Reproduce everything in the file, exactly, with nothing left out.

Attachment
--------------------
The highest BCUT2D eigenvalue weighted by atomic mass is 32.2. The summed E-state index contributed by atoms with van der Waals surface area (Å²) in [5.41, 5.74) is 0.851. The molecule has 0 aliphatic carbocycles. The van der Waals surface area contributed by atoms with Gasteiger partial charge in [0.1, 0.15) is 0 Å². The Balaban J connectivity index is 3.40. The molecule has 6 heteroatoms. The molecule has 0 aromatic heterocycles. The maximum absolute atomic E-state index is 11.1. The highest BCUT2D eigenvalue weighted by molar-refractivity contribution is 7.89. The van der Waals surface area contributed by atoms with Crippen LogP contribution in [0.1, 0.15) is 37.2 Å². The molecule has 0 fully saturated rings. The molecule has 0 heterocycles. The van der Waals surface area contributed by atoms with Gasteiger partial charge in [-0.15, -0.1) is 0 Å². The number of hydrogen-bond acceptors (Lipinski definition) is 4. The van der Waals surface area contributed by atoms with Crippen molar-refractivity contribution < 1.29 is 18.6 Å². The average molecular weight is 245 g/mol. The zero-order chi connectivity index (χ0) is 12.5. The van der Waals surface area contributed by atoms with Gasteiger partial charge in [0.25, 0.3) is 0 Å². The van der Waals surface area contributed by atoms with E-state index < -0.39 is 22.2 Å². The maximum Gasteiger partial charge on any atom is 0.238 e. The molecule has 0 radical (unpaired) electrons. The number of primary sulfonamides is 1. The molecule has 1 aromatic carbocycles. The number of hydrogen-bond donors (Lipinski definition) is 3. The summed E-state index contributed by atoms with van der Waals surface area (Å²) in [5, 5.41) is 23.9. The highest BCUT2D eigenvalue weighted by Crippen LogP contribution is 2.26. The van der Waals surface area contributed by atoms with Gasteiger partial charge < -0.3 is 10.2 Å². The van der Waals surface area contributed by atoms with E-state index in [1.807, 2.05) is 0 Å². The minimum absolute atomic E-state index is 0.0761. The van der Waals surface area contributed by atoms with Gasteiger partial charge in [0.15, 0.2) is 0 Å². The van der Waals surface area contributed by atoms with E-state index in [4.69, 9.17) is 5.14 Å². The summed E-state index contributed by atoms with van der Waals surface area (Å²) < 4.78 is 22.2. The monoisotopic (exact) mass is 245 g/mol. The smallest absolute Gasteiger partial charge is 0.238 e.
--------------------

The highest BCUT2D eigenvalue weighted by atomic mass is 32.2. The summed E-state index contributed by atoms with van der Waals surface area (Å²) in [5.41, 5.74) is 0.851. The molecule has 0 aliphatic carbocycles. The van der Waals surface area contributed by atoms with Gasteiger partial charge in [0.1, 0.15) is 0 Å². The Balaban J connectivity index is 3.40. The molecule has 6 heteroatoms. The molecule has 0 aromatic heterocycles. The maximum absolute atomic E-state index is 11.1. The highest BCUT2D eigenvalue weighted by molar-refractivity contribution is 7.89. The van der Waals surface area contributed by atoms with Crippen LogP contribution in [0.1, 0.15) is 37.2 Å². The molecule has 0 fully saturated rings. The molecule has 0 heterocycles. The van der Waals surface area contributed by atoms with Gasteiger partial charge in [-0.15, -0.1) is 0 Å². The number of hydrogen-bond acceptors (Lipinski definition) is 4. The van der Waals surface area contributed by atoms with Crippen molar-refractivity contribution < 1.29 is 18.6 Å². The average molecular weight is 245 g/mol. The zero-order chi connectivity index (χ0) is 12.5. The van der Waals surface area contributed by atoms with Gasteiger partial charge in [0.25, 0.3) is 0 Å². The van der Waals surface area contributed by atoms with E-state index < -0.39 is 22.2 Å². The maximum Gasteiger partial charge on any atom is 0.238 e. The molecule has 0 radical (unpaired) electrons. The number of primary sulfonamides is 1. The molecule has 1 aromatic carbocycles. The number of hydrogen-bond donors (Lipinski definition) is 3. The summed E-state index contributed by atoms with van der Waals surface area (Å²) in [5, 5.41) is 23.9. The highest BCUT2D eigenvalue weighted by Crippen LogP contribution is 2.26. The van der Waals surface area contributed by atoms with Gasteiger partial charge < -0.3 is 10.2 Å². The van der Waals surface area contributed by atoms with E-state index in [1.807, 2.05) is 0 Å². The minimum absolute atomic E-state index is 0.0761. The van der Waals surface area contributed by atoms with Gasteiger partial charge in [0.15, 0.2) is 0 Å². The van der Waals surface area contributed by atoms with E-state index in [4.69, 9.17) is 5.14 Å². The summed E-state index contributed by atoms with van der Waals surface area (Å²) < 4.78 is 22.2. The monoisotopic (exact) mass is 245 g/mol. The smallest absolute Gasteiger partial charge is 0.238 e.